By Ashley Wislock
The Daily Item
NEW COLUMBIA — About a mile-and-a-half from the proposed site of a tire-derived fuel plant and about a month before a public comment period is set to expire, about 50 community members gathered Monday evening to express their opposition to the plant and create an environment that is “toxic for the toxins,” according to the Rev. Leah Schade.
The town-hall-style meeting in the White Deer Elementary School was intended to answer basic questions for the public and encourage people to write letters to the state Department of Environmental Protection opposing the plant as part of a public comment period. The 45-day comment period — which was extended in early May — ends July 5, according to the group.
Questions ranged from basic inquiries about the plant’s location and funding to more advanced questions about environmental toxins and permitting.
The proposed plant would be built by Baltimore-based Emmanuel Tires, under the limited liability company, En-Tire Logistics, of Milton, created to protect the company’s liability in the event of any issues, according to David Jacobson, a member of Organizations United for the Environment, one of the groups leading the fight against the proposed plant.
“Behind the scenes, it’s Emmanuel Tires,” he said.
One of the main consumers of the proposed plant’s 7.2 megawatts of produced energy would be National Gypsum Co.’s West Milton area building, and the plant would be adjacent to the drywall manufacturer. However, National Gypsum would not be the only customer of the plant, Jacobson said.
“A lot of tires are going to be burned, and they’re going to generate a lot of power,” he said. “Some will be sold to National Gypsum, the rest will be converted to electricity and sold to PPL.”
The tires are old, worn-out tires that have been sold to Emmanuel after customers purchased new ones, Jacobson said. The White Deer Township plant, if built, would be only the second dedicated tire burner in the nation, with the other being in Sterling, Conn., which is in the process of reducing tire burning after numerous environmental violations and the introduction of a breed of Asian mosquitoes — which accompanied imported tires — into the local ecosystem.
Many questions surrounded who has the political clout to approve or deny the project. One person said the responsibility rests squarely on the shoulders of the White Deer Township supervisors.
“A lot of us are focusing on DEP, and I think it’s the wrong fight,” said Pete Mackey, who lives with his family, including two young girls, only miles from the plant’s proposed site. He noted that the state Department of Environmental Protection only has the power to question the plant’s immediate impact on the environment. “The township supervisors do (have the power). And what they are exposed to is our political votes. That’s where the fight can be won,” he said.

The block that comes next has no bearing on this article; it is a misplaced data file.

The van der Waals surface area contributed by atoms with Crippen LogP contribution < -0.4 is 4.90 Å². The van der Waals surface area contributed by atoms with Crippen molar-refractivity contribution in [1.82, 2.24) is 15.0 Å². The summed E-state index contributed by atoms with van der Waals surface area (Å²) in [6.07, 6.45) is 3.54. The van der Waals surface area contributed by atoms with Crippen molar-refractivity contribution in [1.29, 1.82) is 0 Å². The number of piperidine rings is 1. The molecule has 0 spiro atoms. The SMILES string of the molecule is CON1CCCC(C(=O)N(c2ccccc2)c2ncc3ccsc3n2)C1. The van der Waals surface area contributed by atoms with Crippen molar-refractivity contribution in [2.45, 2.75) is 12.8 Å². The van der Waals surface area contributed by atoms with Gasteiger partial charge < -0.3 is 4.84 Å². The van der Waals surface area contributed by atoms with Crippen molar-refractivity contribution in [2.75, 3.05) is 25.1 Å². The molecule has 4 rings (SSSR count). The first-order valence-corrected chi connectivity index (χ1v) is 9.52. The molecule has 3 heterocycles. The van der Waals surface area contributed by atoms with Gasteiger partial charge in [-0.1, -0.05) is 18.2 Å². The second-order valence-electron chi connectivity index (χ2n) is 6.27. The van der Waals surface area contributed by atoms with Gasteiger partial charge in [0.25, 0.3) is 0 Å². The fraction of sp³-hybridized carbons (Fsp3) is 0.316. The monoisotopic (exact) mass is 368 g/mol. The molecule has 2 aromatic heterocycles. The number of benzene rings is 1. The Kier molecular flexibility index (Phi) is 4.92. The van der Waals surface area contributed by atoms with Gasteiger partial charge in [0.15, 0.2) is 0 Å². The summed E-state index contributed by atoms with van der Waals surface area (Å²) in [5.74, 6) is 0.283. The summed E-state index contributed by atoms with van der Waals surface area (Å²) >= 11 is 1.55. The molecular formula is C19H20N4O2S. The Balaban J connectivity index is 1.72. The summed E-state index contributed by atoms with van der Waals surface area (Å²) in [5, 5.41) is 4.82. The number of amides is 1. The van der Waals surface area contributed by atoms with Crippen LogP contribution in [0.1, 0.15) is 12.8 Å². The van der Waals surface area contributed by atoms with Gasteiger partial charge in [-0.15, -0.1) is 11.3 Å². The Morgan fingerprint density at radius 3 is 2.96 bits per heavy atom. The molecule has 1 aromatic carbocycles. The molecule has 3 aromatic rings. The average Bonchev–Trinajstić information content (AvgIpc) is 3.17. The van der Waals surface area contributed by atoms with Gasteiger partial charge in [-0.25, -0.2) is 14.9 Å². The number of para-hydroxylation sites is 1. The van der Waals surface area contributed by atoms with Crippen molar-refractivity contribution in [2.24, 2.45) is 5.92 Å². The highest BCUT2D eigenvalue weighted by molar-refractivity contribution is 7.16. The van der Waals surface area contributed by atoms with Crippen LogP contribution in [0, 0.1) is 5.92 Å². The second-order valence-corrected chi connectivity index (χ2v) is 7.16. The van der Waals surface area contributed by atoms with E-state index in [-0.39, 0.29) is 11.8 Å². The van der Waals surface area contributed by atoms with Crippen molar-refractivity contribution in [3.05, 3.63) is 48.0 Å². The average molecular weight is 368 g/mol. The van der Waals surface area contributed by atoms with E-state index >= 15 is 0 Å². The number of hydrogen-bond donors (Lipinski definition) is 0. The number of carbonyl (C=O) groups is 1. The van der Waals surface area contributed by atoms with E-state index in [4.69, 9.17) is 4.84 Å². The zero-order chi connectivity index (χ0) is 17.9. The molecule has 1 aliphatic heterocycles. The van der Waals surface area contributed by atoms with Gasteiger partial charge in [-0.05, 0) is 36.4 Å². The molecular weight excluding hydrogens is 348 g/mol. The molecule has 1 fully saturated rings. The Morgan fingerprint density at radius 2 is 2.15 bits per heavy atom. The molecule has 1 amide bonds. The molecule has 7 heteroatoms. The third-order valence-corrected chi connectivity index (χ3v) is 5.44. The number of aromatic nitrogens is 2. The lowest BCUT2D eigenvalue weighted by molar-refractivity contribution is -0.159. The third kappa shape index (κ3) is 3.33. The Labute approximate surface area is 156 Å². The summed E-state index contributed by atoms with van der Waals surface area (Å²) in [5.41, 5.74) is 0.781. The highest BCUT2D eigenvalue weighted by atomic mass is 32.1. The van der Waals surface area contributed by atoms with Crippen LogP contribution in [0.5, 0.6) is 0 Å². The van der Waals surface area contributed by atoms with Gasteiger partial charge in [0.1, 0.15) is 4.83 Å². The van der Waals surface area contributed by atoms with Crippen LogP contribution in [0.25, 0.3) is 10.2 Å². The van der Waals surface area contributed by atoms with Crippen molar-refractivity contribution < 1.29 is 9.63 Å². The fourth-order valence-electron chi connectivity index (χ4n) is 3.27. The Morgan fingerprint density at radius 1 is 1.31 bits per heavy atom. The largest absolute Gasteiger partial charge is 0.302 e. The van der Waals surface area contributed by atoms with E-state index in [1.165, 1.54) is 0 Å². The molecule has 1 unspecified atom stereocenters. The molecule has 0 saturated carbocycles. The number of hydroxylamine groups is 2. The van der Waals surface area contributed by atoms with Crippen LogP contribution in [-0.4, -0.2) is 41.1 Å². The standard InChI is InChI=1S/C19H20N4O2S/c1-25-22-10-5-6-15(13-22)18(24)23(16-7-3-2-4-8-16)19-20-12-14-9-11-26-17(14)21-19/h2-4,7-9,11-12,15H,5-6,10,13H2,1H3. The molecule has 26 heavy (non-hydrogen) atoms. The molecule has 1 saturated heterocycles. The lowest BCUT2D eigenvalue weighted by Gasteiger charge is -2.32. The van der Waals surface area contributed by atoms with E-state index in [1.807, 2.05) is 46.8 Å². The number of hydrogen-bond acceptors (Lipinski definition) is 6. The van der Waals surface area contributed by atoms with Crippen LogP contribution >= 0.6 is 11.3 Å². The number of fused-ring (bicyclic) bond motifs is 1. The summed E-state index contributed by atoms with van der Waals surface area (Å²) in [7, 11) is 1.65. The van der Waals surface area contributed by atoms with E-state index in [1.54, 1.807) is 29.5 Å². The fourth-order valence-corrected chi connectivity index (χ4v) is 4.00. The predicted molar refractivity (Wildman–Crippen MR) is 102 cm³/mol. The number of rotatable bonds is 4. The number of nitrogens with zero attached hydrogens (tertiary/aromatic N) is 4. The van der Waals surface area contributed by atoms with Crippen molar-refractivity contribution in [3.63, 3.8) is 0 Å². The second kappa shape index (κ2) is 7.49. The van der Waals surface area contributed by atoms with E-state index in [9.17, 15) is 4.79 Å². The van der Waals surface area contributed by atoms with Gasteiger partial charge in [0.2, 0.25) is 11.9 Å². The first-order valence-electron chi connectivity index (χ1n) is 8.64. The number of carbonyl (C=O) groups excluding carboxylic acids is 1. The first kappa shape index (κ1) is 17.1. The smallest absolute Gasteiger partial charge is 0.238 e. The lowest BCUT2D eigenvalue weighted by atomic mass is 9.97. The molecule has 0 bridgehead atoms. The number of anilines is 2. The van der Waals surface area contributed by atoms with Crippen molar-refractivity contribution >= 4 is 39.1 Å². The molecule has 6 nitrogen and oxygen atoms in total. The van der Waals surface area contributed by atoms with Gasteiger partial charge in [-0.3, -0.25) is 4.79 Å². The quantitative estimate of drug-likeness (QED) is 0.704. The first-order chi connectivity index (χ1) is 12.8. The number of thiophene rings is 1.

Many in the crowd noted that the township supervisors were not at the meeting.
Much of the concern also surrounded the possibility of a fire occurring at the plant.
“They are horrendous,” Mackey said. “These are serious fires that are difficult to put out.”
Area resident Stacy Richards said when she heard about the proposed plant, she was concerned because during her tenure at DEP as deputy secretary for pollution prevention and compliance assistance under former Gov. Tom Ridge, the idea of burning tires was rejected as a viable alternative.
“There is a problem with tires, they contain a lot of chemicals,” she said. “I’m very concerned about the smell and the omitting of what (chemicals) will be permitted (by DEP).”
However, while Jacobson said he is opposed to the project, there are some arguments for the plant, he said.
“There are benefits,” he said. “There are some number of jobs that will be brand new jobs.”
The plant would create about 35 jobs, he said. Some local companies in the area also will financially benefit, Jacobson conceded.
Schade, an organizer of OUE, emphasized that opposition to the plant has nothing to do with National Gypsum as a company.
“We are not opposed to Gypsum being able to conduct their business,” she said.
“We’re all people, and we all have different perspectives,” Jacobson said. “Through reason and logic, I believe there is a better way.”